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March 22, 2006

Good Morning America Segment on Computer Dusting Abuse

ABC News

Abc_david_1

Drug High From 'Dusting' is Fatal for One Teen

Kids Inhale Gas From Cans of Computer Dusting Spray to Get High

March 22, 2006 — - David Manlove was everything a parent could wish for -- a happy, healthy boy who loved his family and excelled in sports.

"He was just a great kid," said his father, Kim Manlove. "Warmly affectionate and loved to hug."

But as he got older, the Indianapolis teen began experimenting with drugs and alcohol. His drug use eventually got to a point that his brother, Josh, grew concerned.

"I said to my parents, 'OK, look, you need to do something about this.This is something that goes outside the normal high school experimentation kind of thing,'" Josh told "Good Morning America."

David's parents got David into treatment, and he seemed to respond well -- or so they thought. But David had started "dusting," a drug trend that proved fatal for him.

What Is Dusting?

Dusting is inhaling, or "huffing," pressurized gas from a can of computer dusting spray to get high. Experts say it has grown more popular because it's cheap and readily available.

Kids put the straw from the can into their mouth and inhale as they spray the contents. That spray contains freon, which pushes oxygen out of the lungs and can cause a mini stroke or heart attack.

One in five teens say they have used inhalants by eighth grade. Using inhalants to get high goes by the names of "huffing," "sniffing" or "dusting," depending on what's being used. Common inhalants include glue, correction fluid, paint, shoe polish and gasoline or aerosols sprayed on a cloth.

Dusting, like other inhalant abuse, can be extremely dangerous. When a high-speed car wreck killed three teenage boys in Sacramento, Calif., a dusting can was found in the vehicle.

In Ohio a desperate mother called 911 after she found her son passed out after dusting: "This an emergency. My son has a can of, I don't know what it is. He's blue and he's discolored."

David Manlove's mother, Marissa, said David had probably started using dusters as early as a month after he started treatment for drug abuse.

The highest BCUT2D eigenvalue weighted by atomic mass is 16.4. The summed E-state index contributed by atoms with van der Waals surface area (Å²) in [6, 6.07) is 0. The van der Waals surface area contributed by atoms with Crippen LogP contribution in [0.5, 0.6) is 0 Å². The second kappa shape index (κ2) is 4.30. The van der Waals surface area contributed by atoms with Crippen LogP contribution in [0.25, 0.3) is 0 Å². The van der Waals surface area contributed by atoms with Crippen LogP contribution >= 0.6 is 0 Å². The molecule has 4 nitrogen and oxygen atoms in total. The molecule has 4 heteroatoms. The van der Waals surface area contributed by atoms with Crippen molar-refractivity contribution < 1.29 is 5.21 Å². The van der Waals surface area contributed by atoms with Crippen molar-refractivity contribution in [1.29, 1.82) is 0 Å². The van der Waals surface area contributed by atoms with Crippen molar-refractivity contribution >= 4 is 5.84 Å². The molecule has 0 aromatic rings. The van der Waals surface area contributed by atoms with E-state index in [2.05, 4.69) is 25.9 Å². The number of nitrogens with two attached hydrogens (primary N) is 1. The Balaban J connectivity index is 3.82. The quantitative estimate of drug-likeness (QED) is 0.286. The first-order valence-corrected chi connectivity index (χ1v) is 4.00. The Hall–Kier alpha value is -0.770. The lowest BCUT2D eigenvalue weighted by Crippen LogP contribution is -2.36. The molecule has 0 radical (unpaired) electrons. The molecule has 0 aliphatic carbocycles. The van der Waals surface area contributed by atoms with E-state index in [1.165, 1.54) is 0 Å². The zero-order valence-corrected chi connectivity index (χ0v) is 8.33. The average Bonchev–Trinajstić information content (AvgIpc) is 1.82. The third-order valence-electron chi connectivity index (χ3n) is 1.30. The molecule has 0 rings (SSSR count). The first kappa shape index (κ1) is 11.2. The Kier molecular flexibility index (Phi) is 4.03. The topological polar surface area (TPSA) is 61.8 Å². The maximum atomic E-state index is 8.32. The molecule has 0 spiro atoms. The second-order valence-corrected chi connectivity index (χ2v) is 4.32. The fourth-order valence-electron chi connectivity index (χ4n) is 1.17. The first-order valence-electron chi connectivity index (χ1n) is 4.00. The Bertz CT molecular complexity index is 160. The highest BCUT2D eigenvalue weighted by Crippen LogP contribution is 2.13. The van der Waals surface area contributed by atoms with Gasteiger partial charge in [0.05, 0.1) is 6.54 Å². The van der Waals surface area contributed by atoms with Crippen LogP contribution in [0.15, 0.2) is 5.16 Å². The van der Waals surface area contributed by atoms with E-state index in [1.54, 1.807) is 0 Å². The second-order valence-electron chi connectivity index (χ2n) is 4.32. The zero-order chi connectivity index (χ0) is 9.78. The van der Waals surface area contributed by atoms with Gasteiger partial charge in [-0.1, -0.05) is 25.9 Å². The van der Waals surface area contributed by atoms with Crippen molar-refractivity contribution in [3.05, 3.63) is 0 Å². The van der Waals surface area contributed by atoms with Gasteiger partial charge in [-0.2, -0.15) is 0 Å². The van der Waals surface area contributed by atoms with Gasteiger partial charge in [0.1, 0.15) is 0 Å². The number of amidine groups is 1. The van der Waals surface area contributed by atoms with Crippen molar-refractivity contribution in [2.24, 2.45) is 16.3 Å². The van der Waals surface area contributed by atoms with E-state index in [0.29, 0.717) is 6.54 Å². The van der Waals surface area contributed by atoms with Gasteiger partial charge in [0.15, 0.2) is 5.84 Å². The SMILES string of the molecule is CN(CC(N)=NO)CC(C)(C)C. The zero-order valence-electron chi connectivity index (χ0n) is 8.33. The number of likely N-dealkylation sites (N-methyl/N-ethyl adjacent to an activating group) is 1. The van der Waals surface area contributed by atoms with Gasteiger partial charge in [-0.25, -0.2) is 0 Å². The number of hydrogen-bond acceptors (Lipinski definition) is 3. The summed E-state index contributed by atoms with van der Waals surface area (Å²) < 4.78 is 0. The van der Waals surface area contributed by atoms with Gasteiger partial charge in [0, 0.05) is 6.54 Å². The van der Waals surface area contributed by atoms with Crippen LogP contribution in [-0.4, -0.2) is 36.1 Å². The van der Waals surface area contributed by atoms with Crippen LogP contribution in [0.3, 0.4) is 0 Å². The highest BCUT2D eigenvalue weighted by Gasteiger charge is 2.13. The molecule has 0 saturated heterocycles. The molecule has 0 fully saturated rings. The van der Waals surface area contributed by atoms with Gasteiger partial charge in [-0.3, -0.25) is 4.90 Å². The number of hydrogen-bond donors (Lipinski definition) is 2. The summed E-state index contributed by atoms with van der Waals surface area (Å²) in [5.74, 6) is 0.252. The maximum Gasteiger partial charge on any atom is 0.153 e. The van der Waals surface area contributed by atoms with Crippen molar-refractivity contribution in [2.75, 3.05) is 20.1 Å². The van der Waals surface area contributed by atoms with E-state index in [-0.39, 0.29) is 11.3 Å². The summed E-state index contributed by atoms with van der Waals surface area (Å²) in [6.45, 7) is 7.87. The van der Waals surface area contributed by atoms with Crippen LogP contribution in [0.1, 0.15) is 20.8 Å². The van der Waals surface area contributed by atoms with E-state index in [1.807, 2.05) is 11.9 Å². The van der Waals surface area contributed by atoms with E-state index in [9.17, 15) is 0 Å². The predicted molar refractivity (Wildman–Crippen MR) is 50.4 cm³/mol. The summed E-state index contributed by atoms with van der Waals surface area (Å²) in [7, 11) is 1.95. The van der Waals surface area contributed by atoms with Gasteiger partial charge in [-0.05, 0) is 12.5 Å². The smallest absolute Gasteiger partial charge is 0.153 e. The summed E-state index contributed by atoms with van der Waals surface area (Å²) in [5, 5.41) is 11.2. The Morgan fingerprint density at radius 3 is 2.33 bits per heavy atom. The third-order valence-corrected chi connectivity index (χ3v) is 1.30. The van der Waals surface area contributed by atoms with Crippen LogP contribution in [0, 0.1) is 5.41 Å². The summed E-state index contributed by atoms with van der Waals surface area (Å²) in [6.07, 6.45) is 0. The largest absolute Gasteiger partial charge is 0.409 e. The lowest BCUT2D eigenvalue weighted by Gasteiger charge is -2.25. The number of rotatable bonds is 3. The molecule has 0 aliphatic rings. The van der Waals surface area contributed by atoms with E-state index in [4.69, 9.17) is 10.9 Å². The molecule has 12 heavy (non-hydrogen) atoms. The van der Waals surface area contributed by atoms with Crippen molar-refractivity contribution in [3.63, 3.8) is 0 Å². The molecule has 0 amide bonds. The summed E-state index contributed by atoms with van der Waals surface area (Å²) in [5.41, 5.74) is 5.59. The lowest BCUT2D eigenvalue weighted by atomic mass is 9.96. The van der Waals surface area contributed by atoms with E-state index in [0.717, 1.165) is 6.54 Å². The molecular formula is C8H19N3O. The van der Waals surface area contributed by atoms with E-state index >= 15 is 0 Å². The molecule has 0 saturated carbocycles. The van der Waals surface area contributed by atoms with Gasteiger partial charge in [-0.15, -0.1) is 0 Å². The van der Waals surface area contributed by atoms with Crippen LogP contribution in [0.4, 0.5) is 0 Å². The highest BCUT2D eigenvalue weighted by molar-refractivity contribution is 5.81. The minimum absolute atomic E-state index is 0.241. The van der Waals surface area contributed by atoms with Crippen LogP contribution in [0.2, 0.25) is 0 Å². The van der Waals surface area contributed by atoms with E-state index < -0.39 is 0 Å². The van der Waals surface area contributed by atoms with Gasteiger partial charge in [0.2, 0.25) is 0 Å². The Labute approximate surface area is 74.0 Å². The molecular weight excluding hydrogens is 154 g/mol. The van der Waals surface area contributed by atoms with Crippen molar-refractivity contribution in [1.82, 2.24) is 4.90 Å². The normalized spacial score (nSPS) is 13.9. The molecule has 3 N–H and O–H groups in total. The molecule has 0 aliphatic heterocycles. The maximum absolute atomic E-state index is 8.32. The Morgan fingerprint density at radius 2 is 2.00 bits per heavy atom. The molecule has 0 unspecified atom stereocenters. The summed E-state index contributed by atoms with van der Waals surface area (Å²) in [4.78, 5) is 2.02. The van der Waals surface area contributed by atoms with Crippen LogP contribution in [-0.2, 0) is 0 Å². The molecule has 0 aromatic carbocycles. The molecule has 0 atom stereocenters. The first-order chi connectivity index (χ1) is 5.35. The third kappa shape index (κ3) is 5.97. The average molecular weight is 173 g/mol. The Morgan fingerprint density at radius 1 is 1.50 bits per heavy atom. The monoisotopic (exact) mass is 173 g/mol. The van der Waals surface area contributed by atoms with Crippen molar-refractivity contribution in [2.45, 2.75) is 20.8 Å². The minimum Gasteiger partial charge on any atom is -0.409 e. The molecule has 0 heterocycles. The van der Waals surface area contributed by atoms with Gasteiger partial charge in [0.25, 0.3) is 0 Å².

David was hanging out at a friend's house last summer when Marissa got a frantic phone call.

"Josh and I rushed over to the house," she said. "They were wheeling him on a gurney. They were coming down the driveway, and I noticed that his feet were blue."

David had been dusting and jumped into the swimming pool, trying to intensify the high, but something went terribly wrong. David's body went into cardiac arrest. His first reaction was to inhale, but he took in water instead, said his family.

He was rushed to the hospital, but he couldn't be resuscitated.

"I was trying to think how in the world am I going to tell my husband what just happened?" Marissa said. "You know, it's a blur and yet there are moments forever etched in my memory."

David was gone at only 16, but the Manloves are determined to see that he didn't die in vain. They want to educate other families about the dangers of dusting and, they hope, save lives.

"If this can happen to us, it can happen to you," Marissa said. "It can happen to anyone."

Tips for Parents

March 19 - 25 is National Inhalants and Poisons Awareness Week.

Recognizing Dusting

  • A swollen tongue that almost looks like frostbite. Some kids complain of numbness to their tongue or vocal chords.
  • Blood-shot eyes, looking dazed or disorganized.
  • Kids looking for empty cans, or you may notice cans missing.

How to Confront Your Kids

  • Three main motivators for kids to use drugs: boredom, peer pressure and to escape confrontation.
  • He said you need to figure out and fix the motivating factors.
  • Set limits and enforce them. If your kids are using drugs, you can't leave them alone in the house.
  • Be aware of what's going on, and get support from other parents.
  • Tell kids they can die the first time they try dusting.

For more information, visit the National Inhalants Prevention Coalition 

March 22, 2006 at 11:55 AM in The Journey | Permalink | Comments (1) | TrackBack

March 20, 2006

A Random Act Of Courage

She came into the Alcoholics Anonymous meeting from the back door, slid quietly into a chair at the far end of the room with her head slumped deep between her shoulders.  Her long brown hair flowed down her back from under a sweat stained baseball cap, her demin jacket and blue jeans sagging to match the emotions as if she carried the weight of the world.  She was all of 18 or 19, her name was Rachelle and before she spoke a word everyone knew she was back to begin again, an addict who had spent some more time out in her own heart of darkness. 

As a recovering alcoholic I have never cared much for the phrase “starting over “ when one relapses, believing instead that you actually pick up where you left off; and that all the tools of recovery you gained in previous treatment programs are not only still valid but still knocking around somewhere in the dark recesses of your mind. The topic was the 12th Step and when it came time for Rachel to share she passed as everyone had expected.  But as the sharing went on each person in the room had a least a few words of encouragement or humor for her.  Eventually her shoulders relaxed and at one point I actually saw the hint of a smile move fleetingly across her lips.

By the time the meeting was over the warmth that flowed from the sharing of each circle member had melted the icy fear that had frozen her when she first arrived.  Rachel emerged as the most important person in the room that night, not because she had relapsed and was beginning again but because of the simple brave act of coming back.  An act of humility, an act of selflessness but not of kindness, a reminder to us all that we are only one drink or drug away...a random act of courage.